Gorillas Riding Dinosaurs | Science Fiction Classics
Science Fiction Classics (Graphic Classics, Volume 17)
Written by Hans Christian Andersen, Ben Avery, Antonella Caputo, Arthur Conan Doyle, Lord Dunsany, Hunt Emerson, EM Forster. Rod Lott, Tom Pomplun, Rich Rainey, Jules Verne, Stanley G Weinbaum, and HG Wells
Illustrated by Hunt Emerson, Micah Farritor, Roger Langridge, Ellen L Lindner, Johnny Ryan, George Sellas, and Brad Teare
Edited by Tom Pomplun
Eureka Productions; $17.95
You might think that a book full of classic science fiction would be a natural subject to talk about in a column concerning adventure fiction, but I actually reconsidered it a couple of times. While I love robots, aliens, spaceships, and laser guns, I’m not someone that real science fiction fans would want to let into their club. Gimme Star Wars and Flash Gordon; you can keep your Asimov and Clarke over there. An anthology of the “classics” of scifi is likely going to need some serious spicing up to keep me interested. Fortunately, Science Fiction Classics has a full rack.
There are a couple of reasons that the anthology is appropriate for this space. First, it’s Volume 17 in Eureka’s Graphic Classics series. That means that there’s no way it’s going to be anything less than excellent in terms of how stories are selected and presented. Editor Tom Pomplun’s got the selection formula figured out and he’s great at executing it. He always has at least one, hugely popular story that everyone knows (War of the Worlds, for instance), but then he fills the rest of the book with lesser known material by a mixture of authors. The result is always surprising. Hans Christian Andersen and EM Forster aren’t exactly renowned for their scifi work, for example. And even writers who are – like Jules Verne – are represented by interesting picks (Verne’s “In the Year 2889,” for instance, instead of, say, From the Earth to the Moon).
The second reason that Science Fiction Classics rules is the way in which the stories are adapted. Pomplun’s always had an eye for interesting artists and the ability to marry them to the right story.
Take Verne’s “In the Year 2889” again. I’m not a big fan of Jules Verne at all. He always has great ideas, but a serious problem crafting proper stories out of them. “2889” is no exception. As with all the Verne stories I’ve read, there’s no plot to it; Verne’s just stringing together various scenes to create a day in the life of Fritz Napolean Smith, the wealthiest, most powerful man in the twenty-ninth century. But what Pomplun does is he turns it into a script that emphasizes the action and then hires Johnny Ryan to make it funny and charming. Smith looks like a really smart version of George Jetson and his world is full of awesome robots and flying cars and little machines that go bleep bloop beep! I’d normally have to struggle through a Verne essay on – well, on anything really. Pomplun and Ryan make it not just bearable, but fun.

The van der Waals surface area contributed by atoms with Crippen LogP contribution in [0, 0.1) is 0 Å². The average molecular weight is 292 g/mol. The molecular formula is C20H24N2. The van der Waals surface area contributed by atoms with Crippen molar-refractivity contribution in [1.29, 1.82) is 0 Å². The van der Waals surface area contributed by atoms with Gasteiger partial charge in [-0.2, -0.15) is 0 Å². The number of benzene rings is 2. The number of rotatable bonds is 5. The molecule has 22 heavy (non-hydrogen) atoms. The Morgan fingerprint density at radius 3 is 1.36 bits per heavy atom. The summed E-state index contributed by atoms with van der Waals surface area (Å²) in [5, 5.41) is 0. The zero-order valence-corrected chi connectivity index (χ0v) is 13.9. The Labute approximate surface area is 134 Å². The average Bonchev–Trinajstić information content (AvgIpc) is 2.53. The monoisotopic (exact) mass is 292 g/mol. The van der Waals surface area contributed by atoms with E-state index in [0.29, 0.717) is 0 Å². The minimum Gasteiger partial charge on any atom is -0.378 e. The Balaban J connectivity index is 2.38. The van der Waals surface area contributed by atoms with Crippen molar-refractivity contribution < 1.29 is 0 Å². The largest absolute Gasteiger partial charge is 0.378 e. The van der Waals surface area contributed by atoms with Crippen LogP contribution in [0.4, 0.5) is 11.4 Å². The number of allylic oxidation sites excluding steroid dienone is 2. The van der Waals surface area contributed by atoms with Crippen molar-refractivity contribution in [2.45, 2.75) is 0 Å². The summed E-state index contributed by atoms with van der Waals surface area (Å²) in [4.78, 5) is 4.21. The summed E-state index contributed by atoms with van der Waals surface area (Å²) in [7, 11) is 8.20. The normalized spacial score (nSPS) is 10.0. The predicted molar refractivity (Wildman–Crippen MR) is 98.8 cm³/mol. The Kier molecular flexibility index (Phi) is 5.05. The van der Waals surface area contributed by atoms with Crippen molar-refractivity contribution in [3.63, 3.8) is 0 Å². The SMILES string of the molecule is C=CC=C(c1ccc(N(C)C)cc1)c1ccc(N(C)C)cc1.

Stanley G Weinbaum’s “A Martian Odyssey” is another story that’s done an immeasurable service by the art. I’ve never read anything else by Weinbaum, but “Martian Odyssey” is an episodic tale about an astronaut who’s separated from the rest of his Martian expedition and crash lands. As he makes his way back across the planet to his team he encounters a variety of odd creatures with even stranger cultures. Weinbaum’s bio in the back of the book lets us know that it was a highly influential story (Asimov apparently listed it as one of the top three), but like Verne’s work, there’s no real plot stringing the events together. Enter Ben Avery with some modern slang and George Sellas with his animated, pulp-inspired visuals. The adaptation looks and sounds like a Flash Gordon cartoon and it’s just as exciting, pulling you through the astronaut’s adventures in constant wonder about what kind of awesomely absurd creature you’re going to meet next.